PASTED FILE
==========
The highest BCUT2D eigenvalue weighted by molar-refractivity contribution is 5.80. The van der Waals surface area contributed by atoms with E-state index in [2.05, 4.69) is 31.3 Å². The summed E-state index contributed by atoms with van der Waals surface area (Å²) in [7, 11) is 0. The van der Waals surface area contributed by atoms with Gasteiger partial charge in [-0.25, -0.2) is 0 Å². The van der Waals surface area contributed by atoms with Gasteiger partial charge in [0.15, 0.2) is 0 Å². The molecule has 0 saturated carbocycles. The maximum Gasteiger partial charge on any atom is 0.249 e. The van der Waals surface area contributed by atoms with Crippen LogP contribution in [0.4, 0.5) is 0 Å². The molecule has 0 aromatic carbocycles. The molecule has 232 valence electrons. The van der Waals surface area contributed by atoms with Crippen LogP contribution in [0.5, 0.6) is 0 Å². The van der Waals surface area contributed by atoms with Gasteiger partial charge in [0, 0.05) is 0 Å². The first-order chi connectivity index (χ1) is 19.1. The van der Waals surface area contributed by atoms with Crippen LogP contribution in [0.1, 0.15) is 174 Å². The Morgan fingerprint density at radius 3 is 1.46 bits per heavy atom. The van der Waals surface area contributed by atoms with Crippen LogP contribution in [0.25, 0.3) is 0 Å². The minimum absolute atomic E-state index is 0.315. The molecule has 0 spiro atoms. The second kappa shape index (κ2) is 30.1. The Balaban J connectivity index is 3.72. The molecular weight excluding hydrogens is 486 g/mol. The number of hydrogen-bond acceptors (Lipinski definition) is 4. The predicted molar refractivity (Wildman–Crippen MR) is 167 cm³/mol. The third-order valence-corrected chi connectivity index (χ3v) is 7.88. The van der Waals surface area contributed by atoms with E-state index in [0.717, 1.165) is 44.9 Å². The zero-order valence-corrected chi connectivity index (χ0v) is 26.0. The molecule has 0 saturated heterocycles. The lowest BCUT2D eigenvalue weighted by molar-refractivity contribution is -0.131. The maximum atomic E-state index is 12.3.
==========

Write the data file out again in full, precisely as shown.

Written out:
The highest BCUT2D eigenvalue weighted by molar-refractivity contribution is 5.80. The van der Waals surface area contributed by atoms with E-state index in [2.05, 4.69) is 31.3 Å². The summed E-state index contributed by atoms with van der Waals surface area (Å²) in [7, 11) is 0. The van der Waals surface area contributed by atoms with Gasteiger partial charge in [-0.25, -0.2) is 0 Å². The van der Waals surface area contributed by atoms with Gasteiger partial charge in [0.15, 0.2) is 0 Å². The molecule has 0 saturated carbocycles. The maximum Gasteiger partial charge on any atom is 0.249 e. The van der Waals surface area contributed by atoms with Crippen LogP contribution in [0.4, 0.5) is 0 Å². The molecule has 0 aromatic carbocycles. The molecule has 232 valence electrons. The van der Waals surface area contributed by atoms with Crippen LogP contribution in [0.5, 0.6) is 0 Å². The van der Waals surface area contributed by atoms with Gasteiger partial charge in [0, 0.05) is 0 Å². The first-order chi connectivity index (χ1) is 19.1. The van der Waals surface area contributed by atoms with Crippen LogP contribution in [0.1, 0.15) is 174 Å². The Morgan fingerprint density at radius 3 is 1.46 bits per heavy atom. The van der Waals surface area contributed by atoms with Crippen LogP contribution in [0.25, 0.3) is 0 Å². The minimum absolute atomic E-state index is 0.315. The molecule has 0 spiro atoms. The second kappa shape index (κ2) is 30.1. The Balaban J connectivity index is 3.72. The molecular weight excluding hydrogens is 486 g/mol. The number of hydrogen-bond acceptors (Lipinski definition) is 4. The predicted molar refractivity (Wildman–Crippen MR) is 167 cm³/mol. The third-order valence-corrected chi connectivity index (χ3v) is 7.88. The van der Waals surface area contributed by atoms with E-state index in [0.717, 1.165) is 44.9 Å². The zero-order valence-corrected chi connectivity index (χ0v) is 26.0. The molecule has 0 saturated heterocycles. The lowest BCUT2D eigenvalue weighted by molar-refractivity contribution is -0.131. The maximum atomic E-state index is 12.3.